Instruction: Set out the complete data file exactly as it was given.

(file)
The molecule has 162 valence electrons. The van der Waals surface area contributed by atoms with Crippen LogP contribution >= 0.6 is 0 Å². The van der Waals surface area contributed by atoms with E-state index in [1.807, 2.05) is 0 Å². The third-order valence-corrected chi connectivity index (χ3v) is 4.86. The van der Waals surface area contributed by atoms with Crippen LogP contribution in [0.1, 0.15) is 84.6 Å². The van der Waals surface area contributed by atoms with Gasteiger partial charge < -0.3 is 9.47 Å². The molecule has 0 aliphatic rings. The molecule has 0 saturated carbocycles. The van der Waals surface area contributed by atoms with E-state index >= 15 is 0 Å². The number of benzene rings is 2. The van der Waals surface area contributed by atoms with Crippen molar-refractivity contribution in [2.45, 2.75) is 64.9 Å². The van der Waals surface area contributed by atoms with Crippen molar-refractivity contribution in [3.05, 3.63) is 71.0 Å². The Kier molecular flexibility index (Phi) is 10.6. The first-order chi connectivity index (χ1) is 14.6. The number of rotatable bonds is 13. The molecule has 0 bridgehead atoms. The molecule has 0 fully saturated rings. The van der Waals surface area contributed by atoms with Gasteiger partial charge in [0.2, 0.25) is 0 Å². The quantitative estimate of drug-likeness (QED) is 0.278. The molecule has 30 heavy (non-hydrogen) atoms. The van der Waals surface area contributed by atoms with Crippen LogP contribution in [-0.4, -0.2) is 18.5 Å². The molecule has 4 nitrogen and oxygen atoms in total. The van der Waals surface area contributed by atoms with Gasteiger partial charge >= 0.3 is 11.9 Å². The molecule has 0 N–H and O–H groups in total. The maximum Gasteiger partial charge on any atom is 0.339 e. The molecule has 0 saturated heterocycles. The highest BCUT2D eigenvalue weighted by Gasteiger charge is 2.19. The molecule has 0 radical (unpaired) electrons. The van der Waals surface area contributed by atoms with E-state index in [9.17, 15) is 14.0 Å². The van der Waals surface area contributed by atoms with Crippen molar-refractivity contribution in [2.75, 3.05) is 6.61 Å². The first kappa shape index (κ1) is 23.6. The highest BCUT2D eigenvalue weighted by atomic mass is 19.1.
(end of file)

The molecule has 162 valence electrons. The van der Waals surface area contributed by atoms with Crippen LogP contribution >= 0.6 is 0 Å². The van der Waals surface area contributed by atoms with E-state index in [1.807, 2.05) is 0 Å². The third-order valence-corrected chi connectivity index (χ3v) is 4.86. The van der Waals surface area contributed by atoms with Crippen LogP contribution in [0.1, 0.15) is 84.6 Å². The van der Waals surface area contributed by atoms with Gasteiger partial charge < -0.3 is 9.47 Å². The molecule has 0 aliphatic rings. The molecule has 0 saturated carbocycles. The van der Waals surface area contributed by atoms with E-state index >= 15 is 0 Å². The number of benzene rings is 2. The van der Waals surface area contributed by atoms with Crippen molar-refractivity contribution in [2.45, 2.75) is 64.9 Å². The van der Waals surface area contributed by atoms with Crippen molar-refractivity contribution in [3.05, 3.63) is 71.0 Å². The Kier molecular flexibility index (Phi) is 10.6. The first-order chi connectivity index (χ1) is 14.6. The number of rotatable bonds is 13. The molecule has 0 bridgehead atoms. The molecule has 0 fully saturated rings. The van der Waals surface area contributed by atoms with Gasteiger partial charge in [0.2, 0.25) is 0 Å². The quantitative estimate of drug-likeness (QED) is 0.278. The molecule has 30 heavy (non-hydrogen) atoms. The van der Waals surface area contributed by atoms with Crippen LogP contribution in [-0.4, -0.2) is 18.5 Å². The molecule has 4 nitrogen and oxygen atoms in total. The van der Waals surface area contributed by atoms with Gasteiger partial charge >= 0.3 is 11.9 Å². The molecule has 0 N–H and O–H groups in total. The maximum Gasteiger partial charge on any atom is 0.339 e. The molecule has 0 saturated heterocycles. The highest BCUT2D eigenvalue weighted by Gasteiger charge is 2.19. The molecule has 0 radical (unpaired) electrons. The van der Waals surface area contributed by atoms with E-state index in [9.17, 15) is 14.0 Å². The van der Waals surface area contributed by atoms with Crippen molar-refractivity contribution in [2.75, 3.05) is 6.61 Å². The first kappa shape index (κ1) is 23.6. The highest BCUT2D eigenvalue weighted by atomic mass is 19.1.